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Minnie and Moskowitz (1971)

GP  -  Comedy | Drama | Romance  -  21 July 1972 (Sweden)
7.4
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Ratings: 7.4/10 from 2,110 users  
Reviews: 21 user | 30 critic

A museum curator falls in love with a crazy parking attendant.

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Title: Minnie and Moskowitz (1971)

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Cast

Cast overview, first billed only:
...
...
...
...
Morgan Morgan (as Tim Carey)
Katherine Cassavetes ...
Sheba Moskowitz
Elizabeth Deering ...
Girl
Elsie Ames ...
Florence
Lady Rowlands ...
Georgia Moore
Holly Near ...
Irish
...
Wife
Jack Danskin ...
Dick Henderson
Eleanor Zee ...
Mrs. Grass
Santos Morales
Kathleen O'Malley
Jimmy Joyce
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Storyline

Minnie breaks up with her married boyfriend and becomes disillusioned. However, she begins to learn that there is hope for love and romance in a desperate world when she meets a crazy car-parker named Seymour. Written by David Gibson <djg6@ukc.ac.uk>

Plot Summary | Add Synopsis

Genres:

Comedy | Drama | Romance

Certificate:

GP | See all certifications »
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Details

Country:

Language:

Release Date:

21 July 1972 (Sweden)  »

Also Known As:

Minnie and Moskowitz  »

Filming Locations:

 »

Box Office

Budget:

$900,000 (estimated)
 »

Company Credits

Production Co:

 »
Show detailed on  »

Technical Specs

Runtime:

Sound Mix:

(Westrex Recording System)

Color:

(Technicolor)

Aspect Ratio:

1.85 : 1
See  »
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Did You Know?

Trivia

In 1964 Seymour Cassel appeared as a parking attendant on a segment of the series Burke's Law: Who Killed Annie Foran? (1964), which co-starred John Cassavetes and Gena Rowlands. See more »

Goofs

When Moskowitz is carrying Minnie in the living room, she has a lit cigarette in her hand. After he carries her upstairs to her bedroom and puts her down on the bed, she has no cigarette in her hand. See more »

Quotes

Zelmo Swift: You know, I don't go out much. Did you know that? I'm actually scared of women. You must be frightened of men too, huh? I don't know what to say to them, to women. I say, "Hello! Hello, how are you?" I say anything I can think of, but I don't say anything, not really. I'm a loner, I'm always alone. My interests are in Keats, Shelley, Swinburne, Shakespeare, Marlowe, Wordsworth... Opera, poetry, music... Did you know I was reading since I was twelve years old? I wear glasses now, I read so much.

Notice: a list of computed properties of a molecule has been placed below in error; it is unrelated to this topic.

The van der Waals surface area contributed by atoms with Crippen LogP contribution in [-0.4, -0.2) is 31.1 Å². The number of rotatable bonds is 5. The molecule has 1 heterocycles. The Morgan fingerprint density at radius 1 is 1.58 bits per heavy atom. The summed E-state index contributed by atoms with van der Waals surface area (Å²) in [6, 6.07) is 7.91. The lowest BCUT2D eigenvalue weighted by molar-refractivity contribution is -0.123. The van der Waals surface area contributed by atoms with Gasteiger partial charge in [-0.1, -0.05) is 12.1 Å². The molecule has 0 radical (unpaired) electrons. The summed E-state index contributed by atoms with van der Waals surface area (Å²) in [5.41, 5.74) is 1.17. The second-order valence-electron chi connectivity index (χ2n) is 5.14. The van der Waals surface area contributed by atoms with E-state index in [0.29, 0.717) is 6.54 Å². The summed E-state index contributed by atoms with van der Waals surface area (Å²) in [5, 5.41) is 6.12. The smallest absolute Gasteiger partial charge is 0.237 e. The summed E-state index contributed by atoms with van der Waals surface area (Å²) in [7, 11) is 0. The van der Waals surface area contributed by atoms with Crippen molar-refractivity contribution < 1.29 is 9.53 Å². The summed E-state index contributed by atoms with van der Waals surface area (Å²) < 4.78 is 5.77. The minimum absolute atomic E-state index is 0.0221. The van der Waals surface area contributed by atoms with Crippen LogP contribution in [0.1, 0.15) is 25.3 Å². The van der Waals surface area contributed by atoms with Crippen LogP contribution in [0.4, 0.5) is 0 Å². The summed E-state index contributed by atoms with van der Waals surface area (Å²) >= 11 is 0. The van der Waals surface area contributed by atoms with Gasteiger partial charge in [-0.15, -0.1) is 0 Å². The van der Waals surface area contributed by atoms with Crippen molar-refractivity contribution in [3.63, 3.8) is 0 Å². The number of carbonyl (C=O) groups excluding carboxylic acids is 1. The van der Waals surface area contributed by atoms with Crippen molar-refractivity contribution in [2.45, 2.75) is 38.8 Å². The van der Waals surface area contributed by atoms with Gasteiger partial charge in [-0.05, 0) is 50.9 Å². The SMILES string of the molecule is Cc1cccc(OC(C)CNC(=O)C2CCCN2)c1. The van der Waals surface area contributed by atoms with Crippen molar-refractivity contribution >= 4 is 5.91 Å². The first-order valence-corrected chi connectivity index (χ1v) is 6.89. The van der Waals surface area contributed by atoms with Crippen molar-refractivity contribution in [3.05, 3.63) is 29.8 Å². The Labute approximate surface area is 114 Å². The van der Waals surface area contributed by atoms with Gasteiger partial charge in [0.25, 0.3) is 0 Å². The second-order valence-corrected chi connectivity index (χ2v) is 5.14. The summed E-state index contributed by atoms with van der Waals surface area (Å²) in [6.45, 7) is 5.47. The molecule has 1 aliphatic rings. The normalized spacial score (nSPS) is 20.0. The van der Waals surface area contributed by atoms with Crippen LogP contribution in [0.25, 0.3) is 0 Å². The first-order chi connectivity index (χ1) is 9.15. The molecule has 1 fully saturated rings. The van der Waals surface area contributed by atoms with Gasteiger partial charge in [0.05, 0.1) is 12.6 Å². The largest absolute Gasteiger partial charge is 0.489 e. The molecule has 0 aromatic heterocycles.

Minnie Moore:
Zelmo Swift:
See more »

Connections

References Marlowe (1969) See more »

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User Reviews

 
A strange and interesting look at love through the eyes of two compelling characters
20 April 2012 | by (United Kingdom) – See all my reviews

Not known for his ability for comedy, pioneer of American Independent Cinema, John Cassavetes, is on romantic comedy grounds here, taking the traditional movie love-story and turning it very much on its head. Eccentric parking-lot attendant Seymour Moskowitz (Seymour Cassel) re- locates to California, working the same job and living in a small rented room. Museum curator Minnie Moore (Gena Rowlands) is an emotionally damaged yet extremely attractive 40-something woman who is in an abusive relationship with her secretive partner Jim (Cassavetes himself). A chance encounter puts Minnie and Moskowitz together, and two fume at each other for the duration. Only Seymour falls in love with Minnie, who he feels looks down on people, and Minnie becomes reluctantly curious about this strange man.

While following the long tradition of the romantic comedy, anyone expecting a squeaky-clean Rock Hudson/Doris Day Technicolor screwball comedy will be sorely disappointed. Cassavetes sticks to his game using extreme close-ups, a hand-held camera, and semi-improvised performances to tell a story that feels real, but maintains the warmness and the satisfaction that the best of the genre have provided in the past. The film is very much about how movies mid-lead you, and as Minnie states 'they set you up for disappointment'. Minnie and her friend watch Casablanca (1942), and discuss how there are no Humphrey Bogart's or Clark Cable's out there, because they don't exist. Who does exist, however, is Seymour Moskowitz.

Cassel is absolutely exceptional in the role, playing his long- moustached, pony-tailed character as quirky and warm, as well as aggressive and often plain insane. He seems to win Minnie over by yelling at her, explaining how it isn't fair how a less-attractive and relatively poor man can't be with Minnie simply because she's richer and physically desirable, but Minnie finds his frankness fresh. With show- stealing cameos by Val Avery and Timothy Carey, as two strange men who the two leads meet over the course of the film, Minnie and Moskowitz is a strange and interesting look at love through the eyes of two sometimes unlikeable, yet utterly compelling people.

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